Bloody stools with mucous is usually a result of damp heat in the Intestines and stagnation of Qi in the Intestines.
Dark color urine usually indicates heat syndromes.
Clear and abundant amounts of urine usually indicates cold or an absence of heat.
Turbid / Cloudy urine indicates damp heat.
Red urine usually indicates damage of a vessel due to heat.
Clear increased amounts of urine indicates weak Kidney Qi and Bladder controlling the urine.
Little volume and yellow urine with accompanied urgency and painful urination usually indicated damp heat in the Bladder.
Dribbling and felling of retention of urine usually indicates Kidney Qi deficiency, possible damp heat, and stagnation of blood or stones.
Insomnia accompanied with dizziness and palpitations is usually caused by the inability of the blood to nourish the Heart and the Spleen.
Insomnia with restlessness in the mind and a dream disturbed sleep usually indicates Heart heat or fire.
Dizziness is usually a symptom of deficiency of Qi , blood deficiency, fire, wind or phlegm.
The head is the meeting place of all the Yang pathways. The Qi of all the Zang and Fu flow to the head. If any of the external pathogenic evils attack the head or neck and damages the yang pathways, or if Qi and blood stagnates as a result of internal diseases, the head and brain lack nourishment and a headache is sure to follow.
Recent onset and short duration is usually a result of wind cold.
Gradual onset are usually of interior etiology.
Day-time headaches are usually a result of Qi deficiency or Yang deficiency.
Evening headaches are usually caused by blood deficiency or Yin deficiency.
Cervical spine headaches, especially at the nape of the neck (Greater Yang Channels) are usually caused by Kidney Qi deficiency or invasion of wind / cold.
Forehead headache Bright Yang Channels) are usually caused by Blood deficiency or Stomach heat.
Temporal headaches ( Lesser Yang Channels) are usually a result of invasion of wind / heat, wind / cold, or from interior Liver and Gall Bladder Fire rising.
Top of the head headache (Terminal Yin Channels) are usually a result of Liver blood deficiency.
Whole head headache is usually a result of invasion of wind / cold.
Heavy feeling headache is a result of either phlegm or dampness.
Headache that is inside the head is usually a result of Kidney Qi deficiency.
Throbbing headache is usually a result of Liver Yang rising.
A dull, boring headache is usually a result of blood stagnation.
Continuous and dull pain in the back is usually a result of Kidney Qi deficiency.
Recent, severe, and stiff back pain is usually a result of Blood stagnation.
Severe pain that is aggravated by cold and damp weather and is comforted by heat is usually a result of pathogenic cold and dampness invading the back.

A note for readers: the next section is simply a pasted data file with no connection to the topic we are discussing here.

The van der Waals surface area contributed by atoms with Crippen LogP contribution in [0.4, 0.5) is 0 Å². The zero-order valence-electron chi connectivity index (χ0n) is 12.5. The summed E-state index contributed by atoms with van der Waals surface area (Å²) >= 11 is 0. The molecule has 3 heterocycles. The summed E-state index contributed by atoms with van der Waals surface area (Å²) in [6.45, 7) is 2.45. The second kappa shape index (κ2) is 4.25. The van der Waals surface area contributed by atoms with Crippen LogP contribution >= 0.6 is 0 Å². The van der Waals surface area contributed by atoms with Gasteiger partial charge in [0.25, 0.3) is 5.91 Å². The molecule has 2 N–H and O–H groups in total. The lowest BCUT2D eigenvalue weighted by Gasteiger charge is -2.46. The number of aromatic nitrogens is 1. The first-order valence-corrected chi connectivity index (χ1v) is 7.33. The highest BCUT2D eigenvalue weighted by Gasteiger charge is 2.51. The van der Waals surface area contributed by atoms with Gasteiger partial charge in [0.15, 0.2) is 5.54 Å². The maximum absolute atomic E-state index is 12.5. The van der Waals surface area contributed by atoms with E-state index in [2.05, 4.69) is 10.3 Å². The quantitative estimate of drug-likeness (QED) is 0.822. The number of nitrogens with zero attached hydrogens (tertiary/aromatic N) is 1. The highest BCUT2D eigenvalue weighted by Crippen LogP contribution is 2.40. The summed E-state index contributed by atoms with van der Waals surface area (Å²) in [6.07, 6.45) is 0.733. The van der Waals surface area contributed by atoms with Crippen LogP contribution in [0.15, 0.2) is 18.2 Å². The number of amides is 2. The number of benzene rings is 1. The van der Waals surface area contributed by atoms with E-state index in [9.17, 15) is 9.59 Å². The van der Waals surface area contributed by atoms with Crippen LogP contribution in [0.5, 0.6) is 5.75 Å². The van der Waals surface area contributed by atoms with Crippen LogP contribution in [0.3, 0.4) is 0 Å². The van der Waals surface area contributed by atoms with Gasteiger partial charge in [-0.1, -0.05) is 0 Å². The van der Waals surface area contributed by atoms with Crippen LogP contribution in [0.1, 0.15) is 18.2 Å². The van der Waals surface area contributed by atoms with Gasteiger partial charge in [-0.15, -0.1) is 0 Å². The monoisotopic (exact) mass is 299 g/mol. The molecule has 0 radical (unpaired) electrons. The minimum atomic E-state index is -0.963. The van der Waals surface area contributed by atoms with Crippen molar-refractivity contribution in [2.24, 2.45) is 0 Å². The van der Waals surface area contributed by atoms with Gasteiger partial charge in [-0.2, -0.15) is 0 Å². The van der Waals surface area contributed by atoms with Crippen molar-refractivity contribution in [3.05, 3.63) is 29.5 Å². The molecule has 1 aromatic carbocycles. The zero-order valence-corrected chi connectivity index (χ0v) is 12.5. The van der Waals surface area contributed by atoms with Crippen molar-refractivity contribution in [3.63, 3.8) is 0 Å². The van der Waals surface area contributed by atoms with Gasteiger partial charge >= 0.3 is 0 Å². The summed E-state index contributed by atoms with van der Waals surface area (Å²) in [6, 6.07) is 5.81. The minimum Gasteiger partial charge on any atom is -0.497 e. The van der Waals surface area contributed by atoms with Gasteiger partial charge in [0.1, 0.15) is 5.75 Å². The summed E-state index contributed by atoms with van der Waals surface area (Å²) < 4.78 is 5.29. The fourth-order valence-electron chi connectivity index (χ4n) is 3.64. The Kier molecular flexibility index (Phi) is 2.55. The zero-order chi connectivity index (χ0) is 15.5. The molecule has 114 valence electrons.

Boring pain is usually a result of Blood stagnation.
Pain in the shoulders and upper back is usually a result of exterior conditions – wind / cold, wind / heat, etc.
Pain in the joints that moves from joint to joint is usually a result of Wind.
Fixed joint pain that is very painful is usually a result of invasion of Cold.
Fixed joint pain that is associated with swelling and numbness is usually a result of invasion of dampness
Bilateral arm and leg numbness, or hand and feet numbness is usually a result of blood deficiency.
Unilateral numbness of fingers, elbows, and arm (especially the first three digits) is usually a result of Wind and Phlegm.
A rapid, sudden onset that is associated with chills and fever is usually a result of Wind / Cold.
Pain that I felt all over with associated tiredness is usually a result of Blood deficiency.
Pain that is in al the muscles and has an associated hot sensation is usually a result of Stomach Heat.
Pain all over that is associated with a feeling of heaviness is usually a result of Invasion of dampness in the muscles.
The thorax is under the direct influence of the Lung and Heart Zang.
The sides of the body are mainly influenced by the Liver Zang and the Gall Bladder Fu.
The abdomen is influenced by the Liver, Spleen, Intestines, Kidney, and Bladder.
Pain in the chest is usually a result of Blood stagnation in the Heart that is usually caused by Yang deficiency.
Chest pain that is associated with a productive yellow cough is usually a result of Lung heat.
Abdominal distension and fullness is usually a result of Liver Qi stagnation.
Epigastric pain is usually a result of either Food retention in the Stomach or Stomach heat.
Epigastric pain that is very dull and not severe in nature is usually a result of Stomach cold deficiency.
Most all ear conditions are due to Kidneys because the Kidneys open to the ear. All the Lesser Yang pathways flow to the ear and therefore external pathogenesis of these pathways such as Heat, Dampness, and Phlegm can affect the ear.
Tinnitus – A sudden onset is usually a condition of Liver-Fire or Liver-Wind. A gradual onset is usually a condition of Deficiency of Kidneys.
A loud high pitch noise is usually a condition of Liver Yang rising, Liver Fire, or Liver Wind.
A low pitch noise is usually a condition of Kidney Qi deficiency
Deafness that is chronic in nature is usually a condition of Kidney Qi deficiency. Blood and Heart deficiency, deficiency of Qi, and Yang Qi deficiency
Pain in the eyes is usually a condition of Liver because of the relationship to the opening of that viscera.
This is the process in which the practitioner gathers information by the observation of changes in the patient’s body. The most common parts that are inspected are the tongue and the face. Changes in the appearance of the body can give the practitioner clues in the nature of disease and pathology.